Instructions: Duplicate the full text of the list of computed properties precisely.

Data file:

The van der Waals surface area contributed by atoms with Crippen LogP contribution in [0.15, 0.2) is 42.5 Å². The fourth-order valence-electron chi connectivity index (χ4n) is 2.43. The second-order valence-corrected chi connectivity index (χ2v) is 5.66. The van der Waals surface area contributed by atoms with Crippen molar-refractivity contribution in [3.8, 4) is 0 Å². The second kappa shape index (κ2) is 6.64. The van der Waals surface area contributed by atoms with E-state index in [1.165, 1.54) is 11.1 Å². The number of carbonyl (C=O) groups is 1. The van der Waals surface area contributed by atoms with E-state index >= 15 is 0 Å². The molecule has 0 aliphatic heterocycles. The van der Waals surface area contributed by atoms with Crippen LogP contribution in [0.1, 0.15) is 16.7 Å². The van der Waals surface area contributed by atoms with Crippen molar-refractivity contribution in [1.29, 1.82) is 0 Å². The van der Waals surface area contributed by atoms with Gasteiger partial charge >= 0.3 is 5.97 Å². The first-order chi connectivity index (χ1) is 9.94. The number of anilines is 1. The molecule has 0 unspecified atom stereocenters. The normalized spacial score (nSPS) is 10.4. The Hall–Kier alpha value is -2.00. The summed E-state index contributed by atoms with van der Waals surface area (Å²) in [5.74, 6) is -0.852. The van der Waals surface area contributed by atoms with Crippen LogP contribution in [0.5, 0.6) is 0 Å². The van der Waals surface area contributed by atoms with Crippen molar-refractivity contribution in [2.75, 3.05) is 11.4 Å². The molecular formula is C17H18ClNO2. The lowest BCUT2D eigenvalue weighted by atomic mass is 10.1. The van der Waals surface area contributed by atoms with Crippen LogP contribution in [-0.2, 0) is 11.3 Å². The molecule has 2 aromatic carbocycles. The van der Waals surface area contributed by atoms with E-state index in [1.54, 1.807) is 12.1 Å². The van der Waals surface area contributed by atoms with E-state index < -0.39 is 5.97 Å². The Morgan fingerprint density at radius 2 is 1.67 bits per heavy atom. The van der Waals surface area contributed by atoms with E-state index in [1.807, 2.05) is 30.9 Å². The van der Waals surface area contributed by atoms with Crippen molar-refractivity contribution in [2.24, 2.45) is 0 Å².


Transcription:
The van der Waals surface area contributed by atoms with Crippen LogP contribution in [0.15, 0.2) is 42.5 Å². The fourth-order valence-electron chi connectivity index (χ4n) is 2.43. The second-order valence-corrected chi connectivity index (χ2v) is 5.66. The van der Waals surface area contributed by atoms with Crippen molar-refractivity contribution in [3.8, 4) is 0 Å². The second kappa shape index (κ2) is 6.64. The van der Waals surface area contributed by atoms with E-state index in [1.165, 1.54) is 11.1 Å². The number of carbonyl (C=O) groups is 1. The van der Waals surface area contributed by atoms with E-state index >= 15 is 0 Å². The molecule has 0 aliphatic heterocycles. The van der Waals surface area contributed by atoms with Crippen LogP contribution in [0.1, 0.15) is 16.7 Å². The van der Waals surface area contributed by atoms with Crippen molar-refractivity contribution in [1.29, 1.82) is 0 Å². The van der Waals surface area contributed by atoms with Gasteiger partial charge >= 0.3 is 5.97 Å². The first-order chi connectivity index (χ1) is 9.94. The number of anilines is 1. The molecule has 0 unspecified atom stereocenters. The normalized spacial score (nSPS) is 10.4. The Hall–Kier alpha value is -2.00. The summed E-state index contributed by atoms with van der Waals surface area (Å²) in [5.74, 6) is -0.852. The van der Waals surface area contributed by atoms with Crippen LogP contribution in [0.5, 0.6) is 0 Å². The van der Waals surface area contributed by atoms with Crippen molar-refractivity contribution in [2.75, 3.05) is 11.4 Å². The molecular formula is C17H18ClNO2. The lowest BCUT2D eigenvalue weighted by atomic mass is 10.1. The van der Waals surface area contributed by atoms with Crippen LogP contribution in [-0.2, 0) is 11.3 Å². The molecule has 2 aromatic carbocycles. The van der Waals surface area contributed by atoms with E-state index in [1.54, 1.807) is 12.1 Å². The van der Waals surface area contributed by atoms with E-state index < -0.39 is 5.97 Å². The Morgan fingerprint density at radius 2 is 1.67 bits per heavy atom. The van der Waals surface area contributed by atoms with E-state index in [1.807, 2.05) is 30.9 Å². The van der Waals surface area contributed by atoms with Crippen molar-refractivity contribution in [2.24, 2.45) is 0 Å².